With little left to play for in the final few games of the season, managers of mid-table sides try to spur on fans and players alike with the message that a strong end-of-season run will give them momentum going into the following season. But is there really any link between good results at the end of one season and a promising start to the next?
Teams that finish with a burst of good form have actually tended to return to type at the beginning of the next season. Millwall, for example, picked up 2 points per game in their last ten fixtures of 2017/18, finishing in 8th place on their return to the Championship, and almost making the play-offs. But at the beginning of the 2018/19 season, they fell back to just 0.6 points per game in their opening ten fixtures.
There is therefore good news for teams that end the season badly: sides that suffer a downturn towards the end of the fixture list don’t tend to carry the slump into the next season. Both Leeds and Sheffield United had a flat end to 2017/18, falling back on their earlier season performance. But both had a flying start to the current season, averaging close to two points per game over their first ten fixtures.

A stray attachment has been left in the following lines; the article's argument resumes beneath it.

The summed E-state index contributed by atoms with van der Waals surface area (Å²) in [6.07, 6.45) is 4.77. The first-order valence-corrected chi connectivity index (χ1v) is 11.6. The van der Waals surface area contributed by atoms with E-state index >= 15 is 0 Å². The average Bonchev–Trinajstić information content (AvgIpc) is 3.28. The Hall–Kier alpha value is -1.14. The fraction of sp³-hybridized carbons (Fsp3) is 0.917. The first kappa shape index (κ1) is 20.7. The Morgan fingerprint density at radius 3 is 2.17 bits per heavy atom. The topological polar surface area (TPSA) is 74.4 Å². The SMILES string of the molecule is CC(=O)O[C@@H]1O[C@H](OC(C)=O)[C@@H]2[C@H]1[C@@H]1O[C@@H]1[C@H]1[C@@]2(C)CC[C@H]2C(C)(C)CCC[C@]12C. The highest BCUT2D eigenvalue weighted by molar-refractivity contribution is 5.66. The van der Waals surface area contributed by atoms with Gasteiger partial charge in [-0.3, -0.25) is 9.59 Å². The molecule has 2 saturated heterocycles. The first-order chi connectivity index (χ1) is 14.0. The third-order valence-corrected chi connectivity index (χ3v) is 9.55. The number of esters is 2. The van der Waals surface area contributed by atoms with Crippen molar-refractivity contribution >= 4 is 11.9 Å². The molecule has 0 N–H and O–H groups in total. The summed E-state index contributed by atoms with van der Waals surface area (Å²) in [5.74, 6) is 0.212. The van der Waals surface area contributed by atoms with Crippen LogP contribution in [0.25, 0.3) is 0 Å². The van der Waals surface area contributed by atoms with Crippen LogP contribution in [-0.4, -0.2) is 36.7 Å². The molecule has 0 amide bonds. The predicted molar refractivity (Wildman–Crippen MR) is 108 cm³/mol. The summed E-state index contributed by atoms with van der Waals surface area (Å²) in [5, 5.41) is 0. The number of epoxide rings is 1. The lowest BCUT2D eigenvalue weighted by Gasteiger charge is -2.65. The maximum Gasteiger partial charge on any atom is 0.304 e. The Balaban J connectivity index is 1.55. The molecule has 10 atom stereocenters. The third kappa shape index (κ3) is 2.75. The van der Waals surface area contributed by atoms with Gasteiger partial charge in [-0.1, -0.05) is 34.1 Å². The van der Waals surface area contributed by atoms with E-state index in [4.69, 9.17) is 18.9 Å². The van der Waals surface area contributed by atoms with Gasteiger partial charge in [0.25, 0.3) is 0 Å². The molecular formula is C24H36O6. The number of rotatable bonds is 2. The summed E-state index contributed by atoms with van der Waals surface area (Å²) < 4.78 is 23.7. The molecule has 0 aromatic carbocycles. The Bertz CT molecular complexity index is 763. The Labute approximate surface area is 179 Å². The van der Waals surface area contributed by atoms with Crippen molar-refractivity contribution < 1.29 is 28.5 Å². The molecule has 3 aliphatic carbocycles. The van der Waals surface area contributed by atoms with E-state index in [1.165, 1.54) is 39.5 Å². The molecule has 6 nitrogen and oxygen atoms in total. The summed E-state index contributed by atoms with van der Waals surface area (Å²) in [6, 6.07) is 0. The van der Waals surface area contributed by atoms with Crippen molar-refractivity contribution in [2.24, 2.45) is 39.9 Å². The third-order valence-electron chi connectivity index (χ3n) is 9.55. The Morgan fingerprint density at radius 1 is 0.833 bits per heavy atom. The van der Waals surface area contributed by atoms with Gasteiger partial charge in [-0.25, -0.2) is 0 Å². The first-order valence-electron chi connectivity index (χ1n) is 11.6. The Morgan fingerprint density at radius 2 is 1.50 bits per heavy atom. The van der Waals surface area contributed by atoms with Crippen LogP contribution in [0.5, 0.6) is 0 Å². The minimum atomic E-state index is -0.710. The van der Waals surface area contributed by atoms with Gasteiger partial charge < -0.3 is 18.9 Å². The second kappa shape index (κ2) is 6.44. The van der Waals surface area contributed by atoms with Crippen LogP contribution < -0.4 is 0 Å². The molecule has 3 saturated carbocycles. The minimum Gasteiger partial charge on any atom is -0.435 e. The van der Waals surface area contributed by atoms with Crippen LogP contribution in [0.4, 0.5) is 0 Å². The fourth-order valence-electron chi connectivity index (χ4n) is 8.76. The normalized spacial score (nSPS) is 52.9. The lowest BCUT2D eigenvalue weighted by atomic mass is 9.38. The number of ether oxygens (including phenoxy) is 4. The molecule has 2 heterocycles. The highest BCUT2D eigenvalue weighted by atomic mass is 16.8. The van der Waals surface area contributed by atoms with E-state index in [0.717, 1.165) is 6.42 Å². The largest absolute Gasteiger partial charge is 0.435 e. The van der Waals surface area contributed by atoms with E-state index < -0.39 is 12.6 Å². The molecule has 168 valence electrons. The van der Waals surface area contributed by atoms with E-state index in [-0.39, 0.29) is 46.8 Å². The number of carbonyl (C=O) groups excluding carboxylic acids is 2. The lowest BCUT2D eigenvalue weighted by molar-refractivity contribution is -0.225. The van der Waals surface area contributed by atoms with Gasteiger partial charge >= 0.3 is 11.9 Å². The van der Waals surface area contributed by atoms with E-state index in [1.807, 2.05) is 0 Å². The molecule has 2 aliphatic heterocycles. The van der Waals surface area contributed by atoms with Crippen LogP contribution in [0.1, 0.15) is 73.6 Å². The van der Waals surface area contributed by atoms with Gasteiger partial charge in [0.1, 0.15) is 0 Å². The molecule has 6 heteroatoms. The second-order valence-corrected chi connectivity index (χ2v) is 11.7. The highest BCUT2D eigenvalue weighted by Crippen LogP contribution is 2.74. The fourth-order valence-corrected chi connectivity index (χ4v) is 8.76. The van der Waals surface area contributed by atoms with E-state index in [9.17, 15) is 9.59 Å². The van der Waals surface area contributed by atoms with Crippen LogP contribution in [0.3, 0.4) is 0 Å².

Part of this could be teams going all out to avoid relegation in their final games of the calendar, before returning to normal when the pressure is off at the start of next season. Or teams that are safe easing off with a few games to go, before regaining motivation at the beginning of next year. But a large part is probably that teams overperforming at the end of one season are likely to return to their normal level at the beginning of the next. And teams with abnormally difficult fixtures in their last few games are likely to have an easier schedule at the start of the following fixture list.
Much as a successful end to the season can boost morale, the hard work behind the scenes over the summer will be the real driver of clubs’ fortunes next year. Good or bad spring form should never be enough to affect our plans.